“The Law given from Sinai was a civil and municipal as well as a moral and religious Code — It contained many Statutes adapted only to that time, and to the particular Circumstances of the Nation to whom it was given. They could of course be binding only upon them, and only untill abrogated by the same Authority which enacted them, as they afterwards were, by the Christian dispensation — But many others were of universal application—Laws essential to the existence of men in Society, and most of which have been enacted by every Nation which ever possessed any Code of Law. … The Law thus dispensed was imperfect, it was destined to be partly superseded, and improved into absolute perfection, many ages afterwards, by the appearance of Jesus Christ upon Earth.” — Letter to George Washington Adams, January 10, 1813

6. Andrew Jackson

“I was brought up a rigid Preseterian [sic], to which I have always adhered. Our excellent constitution guarantees to every one freedom of religion and charity tells us, and you know Charity is the real basis of all true religion, and charity says judge the tree by its fruit, all who profess Christianity, believe in a Savior and that by and through him we must be saved. We ought therefore to consider all good Christians, whose walks correspond with their professions, be him Presbeterian, Episcopalian, Baptist, Methodist or Roman Catholic.” — Letter to Ellen Hanson, March 25, 1835

7. Abraham Lincoln

“In regard to this Great Book, I have but to say, it is the best gift God has given to man. All the good the Saviour gave to the world was communicated through this book. But for it we could not know right from wrong. All things most desirable for man’s welfare, here and hereafter, are to be found portrayed in it. To you I return my most sincere thanks for the very elegant copy of the great Book of God which you present.” — “Reply to Loyal Colored People of Baltimore upon Presentation of a Bible,” September 7, 1864

8. Rutherford B. Hayes

“Now, the best religion the world has ever had is the religion of Christ. A man or a community adopting it is virtuous, prosperous, and happy. … What a great mistake the man makes who goes about to oppose this religion! What a crime, if we may judge of men’s acts by their results! Nay, what a great mistake is made by him who does not support the religion of the Bible!” — Diary entry, November 24, 1890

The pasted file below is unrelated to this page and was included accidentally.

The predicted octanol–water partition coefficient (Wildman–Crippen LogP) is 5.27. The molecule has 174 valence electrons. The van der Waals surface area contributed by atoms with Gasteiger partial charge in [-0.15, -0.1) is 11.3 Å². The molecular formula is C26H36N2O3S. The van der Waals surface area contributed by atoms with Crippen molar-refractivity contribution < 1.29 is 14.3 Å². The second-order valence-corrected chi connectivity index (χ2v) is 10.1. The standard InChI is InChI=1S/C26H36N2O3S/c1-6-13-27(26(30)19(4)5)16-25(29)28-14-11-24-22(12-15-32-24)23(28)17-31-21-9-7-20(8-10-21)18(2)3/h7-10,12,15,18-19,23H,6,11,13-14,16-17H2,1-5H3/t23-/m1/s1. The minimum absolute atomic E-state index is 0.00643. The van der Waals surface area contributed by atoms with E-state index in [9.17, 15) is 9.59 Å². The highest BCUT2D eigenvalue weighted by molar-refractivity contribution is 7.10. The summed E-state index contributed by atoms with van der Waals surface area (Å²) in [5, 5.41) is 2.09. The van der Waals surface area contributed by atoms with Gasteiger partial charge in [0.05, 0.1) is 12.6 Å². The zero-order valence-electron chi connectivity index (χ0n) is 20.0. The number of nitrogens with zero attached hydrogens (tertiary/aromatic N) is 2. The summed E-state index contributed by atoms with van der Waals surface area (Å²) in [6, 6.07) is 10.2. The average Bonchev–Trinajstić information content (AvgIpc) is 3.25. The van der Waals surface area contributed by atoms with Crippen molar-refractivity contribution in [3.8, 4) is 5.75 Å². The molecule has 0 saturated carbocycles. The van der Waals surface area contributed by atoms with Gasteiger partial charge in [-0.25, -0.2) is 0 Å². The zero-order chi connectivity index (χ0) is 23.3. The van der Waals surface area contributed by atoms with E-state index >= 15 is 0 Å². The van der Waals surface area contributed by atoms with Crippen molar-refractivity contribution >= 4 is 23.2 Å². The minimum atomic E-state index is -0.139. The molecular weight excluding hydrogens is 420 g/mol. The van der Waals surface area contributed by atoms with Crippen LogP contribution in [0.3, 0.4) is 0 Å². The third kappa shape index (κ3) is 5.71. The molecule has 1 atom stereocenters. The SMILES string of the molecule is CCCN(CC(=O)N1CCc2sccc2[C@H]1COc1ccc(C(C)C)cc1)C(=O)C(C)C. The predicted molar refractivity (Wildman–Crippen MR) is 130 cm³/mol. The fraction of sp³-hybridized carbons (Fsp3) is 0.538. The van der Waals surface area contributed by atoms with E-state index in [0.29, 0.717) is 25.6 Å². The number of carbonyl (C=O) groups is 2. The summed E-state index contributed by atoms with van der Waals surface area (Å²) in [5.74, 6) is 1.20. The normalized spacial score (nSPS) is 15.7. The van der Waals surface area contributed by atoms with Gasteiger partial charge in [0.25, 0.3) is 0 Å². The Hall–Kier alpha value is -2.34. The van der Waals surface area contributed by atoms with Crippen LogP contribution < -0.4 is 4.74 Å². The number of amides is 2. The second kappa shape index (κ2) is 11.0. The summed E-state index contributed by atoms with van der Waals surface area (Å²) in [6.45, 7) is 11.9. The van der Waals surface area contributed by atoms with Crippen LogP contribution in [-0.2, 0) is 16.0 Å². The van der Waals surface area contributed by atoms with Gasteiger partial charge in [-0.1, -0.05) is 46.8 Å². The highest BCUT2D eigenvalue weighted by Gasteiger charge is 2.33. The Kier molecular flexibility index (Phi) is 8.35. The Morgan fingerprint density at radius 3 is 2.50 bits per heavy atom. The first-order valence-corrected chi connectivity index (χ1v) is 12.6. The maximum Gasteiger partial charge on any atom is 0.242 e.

“The religion of the Bible is the best in the world. I see the infinite value of religion. Let it be always encouraged. … [T]he truth in it is one of the deep sentiments in human nature.” — Diary entry, November 24, 1890

9. William McKinley

“I assume the arduous and responsible duties of President of the United States, relying upon the support of my countrymen and invoking the guidance of Almighty God. Our faith teaches that there is no safer reliance than upon the God of our fathers, who has so singularly favored the American people in every national trial, and who will not forsake us so long as we obey His commandments and walk humbly in His footsteps.” — First Inaugural Address, March 4, 1897

10. Theodore Roosevelt

“The teachings of the Bible are so interwoven and entwined with our whole civic and social life that it would be literally — I do not mean figuratively, I mean literally — impossible for us to figure to ourselves what that life would be if these teachings were removed. We would lose almost all the standards by which we now judge both public and private morals; all the standards toward which we, with more or less of resolution, strive to raise ourselves.” — “On Reading the Bible: Delivered before the Members of the Bible Society,” 1901

11. Woodrow Wilson

“[T]his is a book which reveals men unto themselves, not as creatures in bondage, not as men under human authority, not as those bidden to take counsel and command of any human source. It reveals every man to himself as a distinct moral agent, responsible not to men, not even to those men whom he has put over him in authority, but responsible through his own conscience to his Lord and Maker. Whenever a man sees this vision he stands up a free man, whatever may be the government under which he lives, if he sees beyond the circumstances of his own life.”— “On the Occasion of the Tercentenary Anniversary of the King James Bible,” May 7, 1911